Mike Hobson squats along a fence line near Marfa, deep in Big Bend country. On one side the land is almost bare except for spiny cholla. “Look out there. There’s just not any good cover,” he says. “See how easy it would be to spot an antelope fawn?” I get down on all fours and play crouching coyote: Yes, dinner would be an easy catch. “But look on the other side of the fence,” Hobson says, pointing to land that isn’t so overgrazed by cattle. “Out there the antelope can at least lie down and hide.”Antelope, or pronghorns, are endearing symbols of the open range, but lately conversations in Big Bend coffee shops are turning to why fewer of them roam the desert grasslands. That’s exactly what 52-year-old Hobson, a wildlife biologist with Texas Parks and Wildlife, is trying to find out. In the mid-eighties the region’s antelope population hit a high of 17,000; last year it fell to a low of 5,200. “Antelope aren’t disappearing, but we’re concerned about the declining numbers,” Hobson tells me as we ride in his pickup between Alpine, Fort Davis, and Marfa. Once herds of thirty to fifty were common. On this trip we see fifteen at most in a group.

Part of the problem is years of drought and efficient predators like coyotes. Another factor is what Hobson calls the “hand of man”—namely, fencing and land use. “When you break up big ranches, you add more fences,” he says. Antelope normally won’t jump a fence, even though they can. They just never learned how. “They grew up in wide-open spaces,” Hobson explains.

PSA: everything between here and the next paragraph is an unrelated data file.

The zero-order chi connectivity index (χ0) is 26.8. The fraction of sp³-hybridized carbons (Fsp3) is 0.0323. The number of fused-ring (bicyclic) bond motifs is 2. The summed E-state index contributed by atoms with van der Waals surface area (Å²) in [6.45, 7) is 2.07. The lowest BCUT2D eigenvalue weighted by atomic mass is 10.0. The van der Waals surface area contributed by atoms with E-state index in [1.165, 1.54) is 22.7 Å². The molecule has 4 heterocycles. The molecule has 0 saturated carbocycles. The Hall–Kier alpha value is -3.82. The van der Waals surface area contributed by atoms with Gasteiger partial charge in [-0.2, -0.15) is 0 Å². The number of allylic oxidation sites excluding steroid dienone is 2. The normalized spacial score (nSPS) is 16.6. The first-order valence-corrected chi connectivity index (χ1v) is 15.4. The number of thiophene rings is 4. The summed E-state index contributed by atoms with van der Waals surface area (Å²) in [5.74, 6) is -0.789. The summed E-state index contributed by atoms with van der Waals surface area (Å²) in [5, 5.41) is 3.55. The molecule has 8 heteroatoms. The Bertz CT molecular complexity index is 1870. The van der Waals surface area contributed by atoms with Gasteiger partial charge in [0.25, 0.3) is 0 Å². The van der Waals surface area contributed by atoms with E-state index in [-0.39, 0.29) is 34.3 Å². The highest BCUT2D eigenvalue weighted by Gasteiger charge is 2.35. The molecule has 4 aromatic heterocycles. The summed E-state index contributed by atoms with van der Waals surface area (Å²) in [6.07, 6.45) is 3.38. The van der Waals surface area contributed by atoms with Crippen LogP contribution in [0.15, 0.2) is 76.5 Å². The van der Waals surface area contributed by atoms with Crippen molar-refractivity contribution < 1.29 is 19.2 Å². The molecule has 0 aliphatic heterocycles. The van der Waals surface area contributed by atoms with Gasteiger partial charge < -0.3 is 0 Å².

He steers his truck off the road outside Fort Davis. Clad in jeans and a neat striped shirt, Hobson points to where twenty antelope starved several years ago. Here the fences are net wire, with a grid of closely spaced strands, a legacy from decades ago when large-scale sheep and goat ranches flourished. Such fences can be death traps for antelope, which can’t go through or under them and thus can’t roam for food. Fences also make it harder to outrun predators. Hobson has seen coyotes haze antelope toward fences and then corner them, “in relay-race fashion.”

This summer is particularly critical for Hobson. He will find out how many fawns, which are born from mid-May to early June, survived their first months. He and his staff will take to the skies in a Cessna to make aerial surveys, and they’ll count as many antelope as they can find. But Hobson knows it’s going to take a few years of good rain to turn around their long-term decline in the region. “We need Mother Nature’s help,” he says. Not to mention a lighter touch from the hand of man.